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[Qemu-devel] [PATCH v2 4/9] i386/kvm: document existing Hyper-V enlighte

From: Vitaly Kuznetsov
Subject: [Qemu-devel] [PATCH v2 4/9] i386/kvm: document existing Hyper-V enlightenments
Date: Fri, 17 May 2019 16:19:19 +0200

Currently, there is no doc describing hv-* CPU flags, people are
encouraged to get the information from Microsoft Hyper-V Top Level
Functional specification (TLFS). There is, however, a bit of QEMU

Signed-off-by: Vitaly Kuznetsov <address@hidden>
 docs/hyperv.txt | 181 ++++++++++++++++++++++++++++++++++++++++++++++++
 1 file changed, 181 insertions(+)
 create mode 100644 docs/hyperv.txt

diff --git a/docs/hyperv.txt b/docs/hyperv.txt
new file mode 100644
index 0000000000..c423e0fca2
--- /dev/null
+++ b/docs/hyperv.txt
@@ -0,0 +1,181 @@
+Hyper-V Enlightenments
+1. Description
+In some cases when implementing a hardware interface in software is slow, KVM
+implements its own paravirtualized interfaces. This works well for Linux as
+guest support for such features is added simultaneously with the feature 
+It may, however, be hard-to-impossible to add support for these interfaces to
+proprietary OSes, namely, Microsoft Windows.
+KVM on x86 implements Hyper-V Enlightenments for Windows guests. These features
+make Windows and Hyper-V guests think they're running on top of a Hyper-V
+compatible hypervisor and use Hyper-V specific features.
+2. Setup
+No Hyper-V enlightenments are enabled by default by either KVM or QEMU. In
+QEMU, individual enlightenments can be enabled through CPU flags, e.g:
+  qemu-system-x86_64 --enable-kvm --cpu host,hv_relaxed,hv_vpindex,hv_time, ...
+Sometimes there are dependencies between enlightenments, QEMU is supposed to
+check that the supplied configuration is sane.
+When any set of the Hyper-V enlightenments is enabled, QEMU changes hypervisor
+identification (CPUID 0x40000000..0x4000000A) to Hyper-V. KVM identification
+and features are kept in leaves 0x40000100..0x40000101.
+3. Existing enlightenments
+3.1. hv-relaxed
+This feature tells guest OS to disable watchdog timeouts as it is running on a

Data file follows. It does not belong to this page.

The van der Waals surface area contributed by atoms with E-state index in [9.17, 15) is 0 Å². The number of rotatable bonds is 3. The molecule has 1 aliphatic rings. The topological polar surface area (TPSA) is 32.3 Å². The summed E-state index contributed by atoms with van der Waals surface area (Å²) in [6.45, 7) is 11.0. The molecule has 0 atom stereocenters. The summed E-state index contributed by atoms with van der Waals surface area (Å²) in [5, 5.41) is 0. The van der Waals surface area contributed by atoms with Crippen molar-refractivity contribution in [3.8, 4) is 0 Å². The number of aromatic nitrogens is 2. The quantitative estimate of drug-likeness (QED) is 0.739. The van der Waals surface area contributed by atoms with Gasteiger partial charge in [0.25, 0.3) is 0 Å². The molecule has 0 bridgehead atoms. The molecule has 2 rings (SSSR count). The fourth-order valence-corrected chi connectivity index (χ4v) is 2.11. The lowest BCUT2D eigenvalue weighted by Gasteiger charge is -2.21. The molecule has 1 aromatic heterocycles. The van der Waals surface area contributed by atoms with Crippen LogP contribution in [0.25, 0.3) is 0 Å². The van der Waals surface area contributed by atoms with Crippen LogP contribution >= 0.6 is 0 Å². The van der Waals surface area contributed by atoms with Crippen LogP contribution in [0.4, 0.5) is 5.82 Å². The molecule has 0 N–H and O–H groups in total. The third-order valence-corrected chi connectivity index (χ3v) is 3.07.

+hypervisor. It is known that some Windows versions will do this even when they
+see 'hypervisor' CPU flag.
+3.2. hv-vapic
+Provides so-called VP Assist page MSR to guest allowing it to work with APIC
+more efficiently. In particular, this enlightenment allows paravirtualized
+(exit-less) EOI processing.
+3.3. hv-spinlocks=xxx
+Enables paravirtualized spinlocks. The parameter indicates how many times
+spinlock acquisition should be attempted before indicating the situation to the
+hypervisor. A special value 0xffffffff indicates "never to retry".
+3.4. hv-vpindex
+Provides HV_X64_MSR_VP_INDEX (0x40000002) MSR to the guest which has Virtual
+processor index information. This enlightenment makes sense in conjunction with
+hv-synic, hv-stimer and other enlightenments which require the guest to know 
+Virtual Processor indices (e.g. when VP index needs to be passed in a
+3.5. hv-runtime
+Provides HV_X64_MSR_VP_RUNTIME (0x40000010) MSR to the guest. The MSR keeps the
+virtual processor run time in 100ns units. This gives guest operating system an
+idea of how much time was 'stolen' from it (when the virtual CPU was preempted
+to perform some other work).
+3.6. hv-crash
+Provides HV_X64_MSR_CRASH_P0..HV_X64_MSR_CRASH_P5 (0x40000100..0x40000105) and
+HV_X64_MSR_CRASH_CTL (0x40000105) MSRs to the guest. These MSRs are written to
+by the guest when it crashes, HV_X64_MSR_CRASH_P0..HV_X64_MSR_CRASH_P5 MSRs
+contain additional crash information. This information is outputted in QEMU log
+and through QAPI.
+Note: unlike under genuine Hyper-V, write to HV_X64_MSR_CRASH_CTL causes guest
+to shutdown. This effectively blocks crash dump generation by Windows.
+3.7. hv-time
+Enables two Hyper-V-specific clocksources available to the guest: MSR-based
+Hyper-V clocksource (HV_X64_MSR_TIME_REF_COUNT, 0x40000020) and Reference TSC
+page (enabled via MSR HV_X64_MSR_REFERENCE_TSC, 0x40000021). Both clocksources